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Consider two field extensions $K$ and $L$ of a common subfield $k$ and suppose $K$ and $L$ are both subfields of a field $\Omega$, algebraically closed.

Lang defines $K$ and $L$ to be 'linearly disjoint over $k$' if any finite set of elements of $K$ that are linearly independent over $k$ stays linearly independent over $L$ (it is, in fact, a symmetric condition). Similarly, he defines $K$ and $L$ to be 'free over $k$' if any finite set of elements of $K$ that are algebraically independent over $k$ stays algebraically independent over $L$.

He shows right after that if $K$ and $L$ are linearly disjoint over $k$, then they are free over $k$.

Anyway, Wikipedia gives a different definition for linearly disjointness, namely $K$ and $L$ are linearly disjoint over $k$ iff $K \otimes_k L$ is a field, so I was wondering:

do we have a similar description of 'free over $k$' in terms of the tensor product $K \otimes_k L$?

It should be a weaker condition than $K \otimes_k L$ being a field, perhaps it needs to be a integral domain?

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The wikipedia's definition for linear disjointness is different from yours. en.wikipedia.org/wiki/Linearly_disjoint –  Makoto Kato Sep 12 '12 at 20:41
    
You are right, I read this question math.stackexchange.com/questions/57414/… and skimmed through wikipedia and thought that was the same definition. –  Niccolò Sep 12 '12 at 21:39
    
Nonetheless, this definition encyclopediaofmath.org/index.php/Linearly-disjoint_extensions means that when $A$ and $B$ are field extensions and not just $k$-algebras, their tensor products is isomorphic to their compositum, which is a field. And by the way, in the definition you linked, isn't the map $A \otimes_k B \rightarrow AB$, mapping $a \otimes b$ to $ab$, always surjective? –  Niccolò Sep 12 '12 at 21:46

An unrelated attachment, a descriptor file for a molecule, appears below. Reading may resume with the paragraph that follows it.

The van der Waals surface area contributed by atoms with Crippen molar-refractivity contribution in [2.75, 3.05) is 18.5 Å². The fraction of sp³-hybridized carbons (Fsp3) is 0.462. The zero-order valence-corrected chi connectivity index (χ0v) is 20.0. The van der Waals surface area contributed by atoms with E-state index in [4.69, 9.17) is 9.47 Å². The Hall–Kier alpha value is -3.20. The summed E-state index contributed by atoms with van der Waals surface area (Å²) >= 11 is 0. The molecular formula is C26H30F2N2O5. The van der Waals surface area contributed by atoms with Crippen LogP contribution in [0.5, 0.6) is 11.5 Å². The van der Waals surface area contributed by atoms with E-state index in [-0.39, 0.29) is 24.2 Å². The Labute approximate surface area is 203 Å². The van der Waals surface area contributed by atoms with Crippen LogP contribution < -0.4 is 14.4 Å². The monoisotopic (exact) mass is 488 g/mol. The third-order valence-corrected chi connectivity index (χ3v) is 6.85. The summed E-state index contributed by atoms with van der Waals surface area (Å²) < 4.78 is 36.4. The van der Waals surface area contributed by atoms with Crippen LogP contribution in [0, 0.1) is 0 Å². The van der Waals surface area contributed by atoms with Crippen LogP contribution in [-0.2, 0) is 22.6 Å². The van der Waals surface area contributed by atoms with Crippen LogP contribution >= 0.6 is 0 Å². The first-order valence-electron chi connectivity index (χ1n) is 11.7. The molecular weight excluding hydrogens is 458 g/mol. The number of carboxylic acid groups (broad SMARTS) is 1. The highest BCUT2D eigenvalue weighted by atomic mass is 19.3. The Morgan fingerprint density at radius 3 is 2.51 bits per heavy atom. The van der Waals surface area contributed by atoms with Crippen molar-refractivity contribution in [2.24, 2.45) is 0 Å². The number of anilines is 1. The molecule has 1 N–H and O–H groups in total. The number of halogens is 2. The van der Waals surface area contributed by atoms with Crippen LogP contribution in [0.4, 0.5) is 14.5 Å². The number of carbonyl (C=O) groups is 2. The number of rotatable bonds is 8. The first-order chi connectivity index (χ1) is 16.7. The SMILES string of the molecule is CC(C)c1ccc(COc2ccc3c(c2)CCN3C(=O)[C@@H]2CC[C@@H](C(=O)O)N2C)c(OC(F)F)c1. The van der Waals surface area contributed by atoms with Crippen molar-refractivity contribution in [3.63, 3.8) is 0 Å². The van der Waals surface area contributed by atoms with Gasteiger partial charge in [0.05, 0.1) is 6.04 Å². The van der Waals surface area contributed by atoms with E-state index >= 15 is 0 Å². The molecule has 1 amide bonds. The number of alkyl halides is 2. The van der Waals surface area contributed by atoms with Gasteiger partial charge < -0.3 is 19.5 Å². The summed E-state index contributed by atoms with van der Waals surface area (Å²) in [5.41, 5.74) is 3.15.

The compositum is the sub-$k$-algebra generated by $A\cup B$, it is not a field in general. –  user18119 Sep 12 '12 at 21:52
    
Linear disjointness and freeness are broadly discussed in Zariski-Samuel, Commutative Algebra I, Chapter 3. In particular the point, that QiL mentions in his answer, is emphasized. –  Hagen Sep 13 '12 at 6:55

1 Answer 1

The condition of being linearly disjoint or free depends much on the "positions" of $K, L$ inside $\Omega$, while the isomorphism class of the $k$-algebra $K\otimes_k L$ doesn't. For instance, consider $\Omega=\mathbb C(X,Y)$, $K=\mathbb C(X)$, $L_1=\mathbb C(Y)$ and $L_2=K$. Then $$K\otimes_\mathbb C L_1\simeq K\otimes_{\mathbb C} L_2$$ as $\mathbb C$-algebras. But $K, L_1$ are linearly disjoint (so free) in $\Omega$, not $K, L_2$. This example shows that in general, the linear disjointness nor the freeness can be determined by intrinsic properties of $K\otimes_k L$.

If $K$ or $L$ is algebraic over $k$, then it is true that linear disjointness is equivalent to $K\otimes_k L$ is a field. But in this situation the freeness is automatic whenever the tensor product is a field or not (can even be non-reduced).

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